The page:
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Cambridge International Examinations

Cambridge International General Certificate of Secondary Education


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BIOLOGY 0610/52
Paper 5 Practical Test October/November 2014
1 hour 15 minutes
Candidates answer on the Question Paper.
Additional Materials: As listed in the Confidential Instructions.

READ THESE INSTRUCTIONS FIRST

Write your Centre number, candidate number and name on all the work you hand in.
Write in dark blue or black pen.
You may use an HB pencil for any diagrams or graphs.
Do not use staples, paper clips, glue or correction fluid.
DO NOT WRITE IN ANY BARCODES.

Answer all questions.

Electronic calculators may be used.


You may lose marks if you do not show your working or if you do not use appropriate units.

At the end of the examination, fasten all your work securely together.
The number of marks is given in brackets [ ] at the end of each question or part question.

The syllabus is approved for use in England, Wales and Northern Ireland as a Cambridge International Level 1/Level 2 Certificate.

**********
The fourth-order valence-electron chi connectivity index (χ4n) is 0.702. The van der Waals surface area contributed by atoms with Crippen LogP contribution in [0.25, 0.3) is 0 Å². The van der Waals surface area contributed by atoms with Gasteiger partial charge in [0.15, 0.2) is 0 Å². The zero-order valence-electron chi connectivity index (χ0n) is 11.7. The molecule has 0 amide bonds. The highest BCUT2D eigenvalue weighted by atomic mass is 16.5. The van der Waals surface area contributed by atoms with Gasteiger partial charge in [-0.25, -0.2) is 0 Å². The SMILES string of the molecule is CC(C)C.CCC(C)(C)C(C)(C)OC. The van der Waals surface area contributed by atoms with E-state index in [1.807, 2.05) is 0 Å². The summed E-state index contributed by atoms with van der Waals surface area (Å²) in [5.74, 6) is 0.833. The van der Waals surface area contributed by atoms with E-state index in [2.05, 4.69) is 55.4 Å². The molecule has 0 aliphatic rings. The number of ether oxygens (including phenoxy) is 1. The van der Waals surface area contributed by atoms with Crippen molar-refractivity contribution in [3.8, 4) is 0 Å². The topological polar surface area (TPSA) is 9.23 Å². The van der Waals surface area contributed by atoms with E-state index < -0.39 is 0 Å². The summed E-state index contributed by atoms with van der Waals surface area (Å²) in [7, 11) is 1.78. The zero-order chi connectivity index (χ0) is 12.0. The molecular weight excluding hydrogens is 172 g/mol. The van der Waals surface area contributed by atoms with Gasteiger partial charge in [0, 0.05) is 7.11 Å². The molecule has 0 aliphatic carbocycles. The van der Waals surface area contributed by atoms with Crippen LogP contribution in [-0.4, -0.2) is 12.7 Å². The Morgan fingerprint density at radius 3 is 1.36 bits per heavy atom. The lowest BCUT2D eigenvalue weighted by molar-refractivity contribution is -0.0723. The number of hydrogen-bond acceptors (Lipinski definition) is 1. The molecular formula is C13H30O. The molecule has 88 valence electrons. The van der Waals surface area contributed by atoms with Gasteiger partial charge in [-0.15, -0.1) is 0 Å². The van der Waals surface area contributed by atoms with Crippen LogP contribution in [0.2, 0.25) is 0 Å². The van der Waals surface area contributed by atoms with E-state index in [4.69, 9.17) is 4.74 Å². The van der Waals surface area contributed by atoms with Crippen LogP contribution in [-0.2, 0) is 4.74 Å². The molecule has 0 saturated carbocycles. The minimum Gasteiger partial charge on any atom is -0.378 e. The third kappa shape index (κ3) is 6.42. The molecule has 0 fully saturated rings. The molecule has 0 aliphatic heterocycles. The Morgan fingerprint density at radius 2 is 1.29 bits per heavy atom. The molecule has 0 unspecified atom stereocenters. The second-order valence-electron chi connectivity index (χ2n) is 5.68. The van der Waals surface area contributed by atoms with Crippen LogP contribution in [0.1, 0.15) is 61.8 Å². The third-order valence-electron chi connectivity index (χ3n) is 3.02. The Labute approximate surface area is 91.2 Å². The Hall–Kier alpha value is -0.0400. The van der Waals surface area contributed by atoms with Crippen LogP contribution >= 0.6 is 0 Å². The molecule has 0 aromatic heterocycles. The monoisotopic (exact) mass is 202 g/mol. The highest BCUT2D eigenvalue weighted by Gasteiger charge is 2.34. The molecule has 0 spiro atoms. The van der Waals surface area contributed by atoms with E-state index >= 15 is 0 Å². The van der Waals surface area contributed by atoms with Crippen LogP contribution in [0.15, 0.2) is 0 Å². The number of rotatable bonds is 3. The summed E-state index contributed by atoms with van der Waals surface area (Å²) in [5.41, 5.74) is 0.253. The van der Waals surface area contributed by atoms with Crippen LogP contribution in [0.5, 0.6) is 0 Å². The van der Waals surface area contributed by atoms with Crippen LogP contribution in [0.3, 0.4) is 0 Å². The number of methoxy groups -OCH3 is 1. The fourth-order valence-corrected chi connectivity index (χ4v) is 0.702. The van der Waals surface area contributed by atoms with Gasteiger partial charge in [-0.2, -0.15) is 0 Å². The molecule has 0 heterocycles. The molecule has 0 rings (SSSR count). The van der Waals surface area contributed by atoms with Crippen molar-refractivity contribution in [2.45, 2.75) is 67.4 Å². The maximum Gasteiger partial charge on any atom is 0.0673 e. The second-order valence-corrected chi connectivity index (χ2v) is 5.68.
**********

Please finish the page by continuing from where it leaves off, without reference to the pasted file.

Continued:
This document consists of 11 printed pages and 1 blank page.

DC (AC/JG) 82799/4
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In order to plan the best use of your time, read through all of the questions in this paper carefully
before starting work.

1 Living cells produce catalase to break down toxins, such as hydrogen peroxide, that are formed in
cells.

Catalase breaks down hydrogen peroxide to form oxygen and water.

hydrogen peroxide oxygen + water


catalase

You are going to investigate if ripe fruits produce more catalase than unripe fruits.

The unripe pepper fruits of Capsicum annuum are green in colour when they start developing. As
the fruit ripens it turns red and tastes sweeter.

Extracts have been prepared from both green and red pepper fruits. Small pieces of filter paper
have been soaked in the extracts and dried before this investigation.

(a) (i) Put on the eye protection provided.

You are provided with four test-tubes, each containing 25 cm3 of dilute hydrogen
peroxide solution. Label two of the test-tubes green and the other two red.

Use the forceps to pick up one piece of filter paper from the dish labelled green.
Place the piece of filter paper in one of the test-tubes labelled green and measure the
time, in seconds, that it takes to rise to the surface of the hydrogen peroxide solution.
Record this time in Table 1.1.

Use the second test-tube labelled green to repeat this procedure with a second piece
of filter paper from the dish labelled green. Record this time in Table 1.1.

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Now, repeat the procedure using filter paper soaked in extract from red peppers.

Use the forceps to pick up one piece of filter paper from the dish labelled red. Place the